Many people, especially epicures, have an idea that by eating the first fruits, fish, grain, or vegetables of the season, they will live seventy-five days longer than they otherwise would.

It is an exceedingly evil omen to break the chopsticks while eating. Children are told that if they strike any thing with their chopsticks while at their meals, they will be struck dumb.

People who drink tea or water out of the spout of the vessel, in stead of out of a cup, are told that they will have a child with a mouth shaped like the spout of the vessel. This terror is kept fresh before the mind by masks and pictures of human beings with spout- shaped months.

In Japan the dwellings are universally built of wood, and conflagrations very frequently destroy whole towns or villages in a single day or night leaving nothing but ashes. Hence it is of the greatest importance to provide against the ever-ready enemy, and every "sign" is carefully heeded. The following prognostics are deemed unfailing: When the cocks crow loudly in the evening; when a dog climbs up on the roof of a house or building of any kind. If a weasel cries out once, fire will break out: to avert it, a person must pour out three dipperfuls of water, holding the dipper in the left hand. A peculiar kind of grass, called hinodé (sunrise), grows on many Japanese houses: this must not be pulled up, otherwise the house will take fire.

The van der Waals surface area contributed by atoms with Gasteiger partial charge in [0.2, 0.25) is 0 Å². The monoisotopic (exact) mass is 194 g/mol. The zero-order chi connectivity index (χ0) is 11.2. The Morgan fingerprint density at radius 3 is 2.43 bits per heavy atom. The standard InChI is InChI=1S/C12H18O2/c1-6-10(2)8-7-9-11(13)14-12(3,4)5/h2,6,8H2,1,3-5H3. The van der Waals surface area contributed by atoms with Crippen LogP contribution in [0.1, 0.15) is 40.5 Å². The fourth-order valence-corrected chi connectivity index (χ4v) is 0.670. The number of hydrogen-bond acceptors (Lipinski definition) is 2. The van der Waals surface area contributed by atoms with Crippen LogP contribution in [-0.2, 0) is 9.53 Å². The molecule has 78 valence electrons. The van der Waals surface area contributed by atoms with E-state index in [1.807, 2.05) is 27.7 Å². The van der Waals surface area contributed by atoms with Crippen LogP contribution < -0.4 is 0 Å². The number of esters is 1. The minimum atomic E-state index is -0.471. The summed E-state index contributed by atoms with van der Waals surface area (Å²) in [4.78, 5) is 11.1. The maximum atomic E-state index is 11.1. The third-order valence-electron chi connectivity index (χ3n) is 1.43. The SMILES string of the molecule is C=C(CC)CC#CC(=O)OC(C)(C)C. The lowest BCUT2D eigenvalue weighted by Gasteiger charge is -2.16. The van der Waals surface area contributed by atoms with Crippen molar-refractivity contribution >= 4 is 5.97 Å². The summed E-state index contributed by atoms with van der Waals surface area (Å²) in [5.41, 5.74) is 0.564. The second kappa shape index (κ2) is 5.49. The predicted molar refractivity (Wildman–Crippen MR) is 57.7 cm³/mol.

In regard to visitors, they believe the following: In pouring tea from the tea-pot, it sometimes happens that the stem of a leaf comes out with the tea, and stands momentarily upright. From whatever direction the stem finally falls, they expect a visitor. If a bird, in flying, casts its shadow on the partition or window (which is of paper, and translucent), a visitor call soon. A person, when abstracted or in trouble, while eating, will often pour out his tea from the back of the tea-pot, instead of through the spout. In such case it is a sure sign of the near visit of a priest to the house.